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« July, 2015 »
The President’s Shadow

Have enjoyed other Meltzer thrillers and needed a palate cleanser after those awful Gross books. This was good. Intrigue at the White House. Opposing secret orders. Mystery men and an island where secret experiments were carried out. This one was a little more grim than some of the others. I get the feeling that Meltzer feels he needs to up the ante of what is happening to keep people interested. I’m not so sure I agree but I did like this book and it left us with enough questions that I’m sure another is in the works.

The Androids Dream

Another totally fun book from Scalzi. This one was, I was sure, working its way to a shaggy dog story conclusion but actually it was much more satisfying than that. Equal parts silly and serious, this book about a future universe where the earth is just one of many inhabited planets and there’s some diplomatic intrigue that needs working out was engaging from start to finish.

One Mile Under

A Ty Hauck book! I thought this would be better. And it was better but only just. I missed Hauck but there wasn’t so much of him in this book actually and it was more slightly schlocky thriller stuff. No relationship stuff and not that much of a mystery, more like an annoying female character who keeps forcing herself into the situations and then, surprise, something bad happens to her. I think I am done with Gross.

The Transcriptionist

Was a little concerned about this one because it’s one of those novels written by someone who used to hold the job that the novel is about, but I shouldn’t have worried. This is a nice tight little novel about the weird world of the left-behind (job/person/people/offices) as the worldmoves on by. And lions, sort of. I liked it, I wish I could read it again, Rowland did a great job.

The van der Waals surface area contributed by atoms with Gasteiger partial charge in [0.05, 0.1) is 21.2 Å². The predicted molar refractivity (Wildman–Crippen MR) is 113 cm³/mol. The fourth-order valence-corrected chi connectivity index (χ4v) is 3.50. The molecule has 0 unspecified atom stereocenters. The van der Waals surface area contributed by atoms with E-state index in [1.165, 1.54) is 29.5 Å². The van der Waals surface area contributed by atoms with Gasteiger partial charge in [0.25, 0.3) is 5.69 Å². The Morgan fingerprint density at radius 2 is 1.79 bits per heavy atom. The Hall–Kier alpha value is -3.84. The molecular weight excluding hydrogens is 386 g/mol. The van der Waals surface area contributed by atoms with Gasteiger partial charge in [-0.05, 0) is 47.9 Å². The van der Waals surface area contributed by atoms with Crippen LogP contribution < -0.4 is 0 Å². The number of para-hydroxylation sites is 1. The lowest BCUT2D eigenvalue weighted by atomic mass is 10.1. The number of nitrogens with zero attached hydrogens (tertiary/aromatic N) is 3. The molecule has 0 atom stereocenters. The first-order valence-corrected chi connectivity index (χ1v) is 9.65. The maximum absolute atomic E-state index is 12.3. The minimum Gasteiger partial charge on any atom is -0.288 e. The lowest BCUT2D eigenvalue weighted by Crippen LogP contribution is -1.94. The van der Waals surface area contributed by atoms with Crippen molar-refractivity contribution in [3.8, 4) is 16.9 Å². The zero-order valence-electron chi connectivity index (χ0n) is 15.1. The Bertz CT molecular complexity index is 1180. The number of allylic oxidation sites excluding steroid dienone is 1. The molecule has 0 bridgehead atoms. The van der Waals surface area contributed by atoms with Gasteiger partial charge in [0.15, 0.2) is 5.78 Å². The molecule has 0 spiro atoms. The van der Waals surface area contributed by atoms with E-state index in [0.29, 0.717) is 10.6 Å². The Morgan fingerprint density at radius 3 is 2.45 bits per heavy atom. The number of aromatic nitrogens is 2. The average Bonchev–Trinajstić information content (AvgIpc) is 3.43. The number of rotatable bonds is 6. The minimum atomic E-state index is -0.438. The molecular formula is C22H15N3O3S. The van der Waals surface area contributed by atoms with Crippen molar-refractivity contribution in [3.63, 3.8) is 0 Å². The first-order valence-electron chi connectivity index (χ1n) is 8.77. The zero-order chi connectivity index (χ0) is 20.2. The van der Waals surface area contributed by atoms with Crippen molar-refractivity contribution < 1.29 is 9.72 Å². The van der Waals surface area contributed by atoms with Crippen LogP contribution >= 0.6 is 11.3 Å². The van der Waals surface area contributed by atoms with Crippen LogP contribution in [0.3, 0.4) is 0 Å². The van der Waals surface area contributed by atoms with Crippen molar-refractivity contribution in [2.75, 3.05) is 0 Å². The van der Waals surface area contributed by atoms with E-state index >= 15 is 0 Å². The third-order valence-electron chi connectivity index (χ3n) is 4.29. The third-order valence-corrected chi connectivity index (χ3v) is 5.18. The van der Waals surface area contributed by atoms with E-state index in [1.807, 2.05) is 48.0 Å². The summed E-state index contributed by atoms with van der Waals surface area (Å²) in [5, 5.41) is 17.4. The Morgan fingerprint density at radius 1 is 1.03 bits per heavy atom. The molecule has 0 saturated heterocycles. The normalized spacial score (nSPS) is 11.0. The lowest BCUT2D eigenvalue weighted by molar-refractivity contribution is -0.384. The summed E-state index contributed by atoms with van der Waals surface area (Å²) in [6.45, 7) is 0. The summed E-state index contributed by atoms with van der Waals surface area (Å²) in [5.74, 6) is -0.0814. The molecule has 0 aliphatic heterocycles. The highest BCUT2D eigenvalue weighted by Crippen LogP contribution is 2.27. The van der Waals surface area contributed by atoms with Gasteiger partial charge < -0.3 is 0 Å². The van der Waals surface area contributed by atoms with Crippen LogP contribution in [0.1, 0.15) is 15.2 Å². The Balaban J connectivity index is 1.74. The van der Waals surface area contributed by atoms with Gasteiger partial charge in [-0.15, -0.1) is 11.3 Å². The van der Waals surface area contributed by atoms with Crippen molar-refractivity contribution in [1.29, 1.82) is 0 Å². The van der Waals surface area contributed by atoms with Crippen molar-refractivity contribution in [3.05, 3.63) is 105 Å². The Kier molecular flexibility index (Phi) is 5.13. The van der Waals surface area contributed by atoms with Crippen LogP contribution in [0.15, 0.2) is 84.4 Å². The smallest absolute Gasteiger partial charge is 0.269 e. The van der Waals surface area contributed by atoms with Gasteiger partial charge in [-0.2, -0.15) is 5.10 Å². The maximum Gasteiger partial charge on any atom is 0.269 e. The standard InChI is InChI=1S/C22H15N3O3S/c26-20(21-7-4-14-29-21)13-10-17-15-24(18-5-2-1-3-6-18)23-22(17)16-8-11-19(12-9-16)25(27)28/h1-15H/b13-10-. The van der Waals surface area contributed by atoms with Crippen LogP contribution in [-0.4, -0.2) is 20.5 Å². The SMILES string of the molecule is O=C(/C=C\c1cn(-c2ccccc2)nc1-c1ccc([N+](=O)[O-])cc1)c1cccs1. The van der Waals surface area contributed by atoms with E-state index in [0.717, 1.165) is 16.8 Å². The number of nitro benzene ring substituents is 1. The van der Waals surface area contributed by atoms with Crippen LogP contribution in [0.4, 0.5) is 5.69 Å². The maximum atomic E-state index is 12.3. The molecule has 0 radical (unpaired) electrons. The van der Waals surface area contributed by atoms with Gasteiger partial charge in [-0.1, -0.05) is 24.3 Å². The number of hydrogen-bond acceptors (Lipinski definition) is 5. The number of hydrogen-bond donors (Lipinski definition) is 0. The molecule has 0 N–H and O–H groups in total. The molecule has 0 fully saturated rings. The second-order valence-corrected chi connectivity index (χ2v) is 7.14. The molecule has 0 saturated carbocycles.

Eyes Wide Open

I liked Andrew Gross' Ty Hauck series but this book was just terrible. His impetus was, loosely, a family member’s suicide that seemed inexplicable. However, he mushed that story (and a bunch of people who are all unreliable narrators due to various mental illnesses which makes for really difficult reading) with what feels like a rip off of the Charles Manson murder story which makes it all seem really schlocky. Don’t read this book.

The Long Way Home

Hard to talk about this book without spoilers so I’ll just say that it was less coppish and more travelogue than a lot of her books. Enjoyed it but not as much as a lot of the other ones.

The Hangman

More of a novella really, this little book only has some of the characters but a lot of the good aspects of Penny’s best whodunits. Shot and easy to read in not much time. A good filler if you’re waiting for other books from her to be written.

Aha! Gotcha: Paradoxes to Puzzle and Delight

I started this book years ago and then left it out in the rain and then it was in the freezer for a year or so. It’s SO GREAT. If you like math puzzles but can get bogged down with too much detail or too many arcane diagrams, this is for you. Lots of short anecdotes illustrating a math puzzle or a conundrum. Just enough backstory to make it interesting--and for you to look up if it turns out it’s your thing--and then on the next thing. Entertaining cartoons and the always readable Gardner explaining it all. Worth tracking down, a really great book.

How the Light Gets In

Back in Three Pines this story focuses on the combination of a murder mystery and the culmination of the messy corruption scandal at the heart of the Sûreté. Two parallel stories, but one a lot more interesting than the other, I felt the mainstream murder mystery got a little under fleshed out because of the much larger and more interesting/thrilling aspect of this book.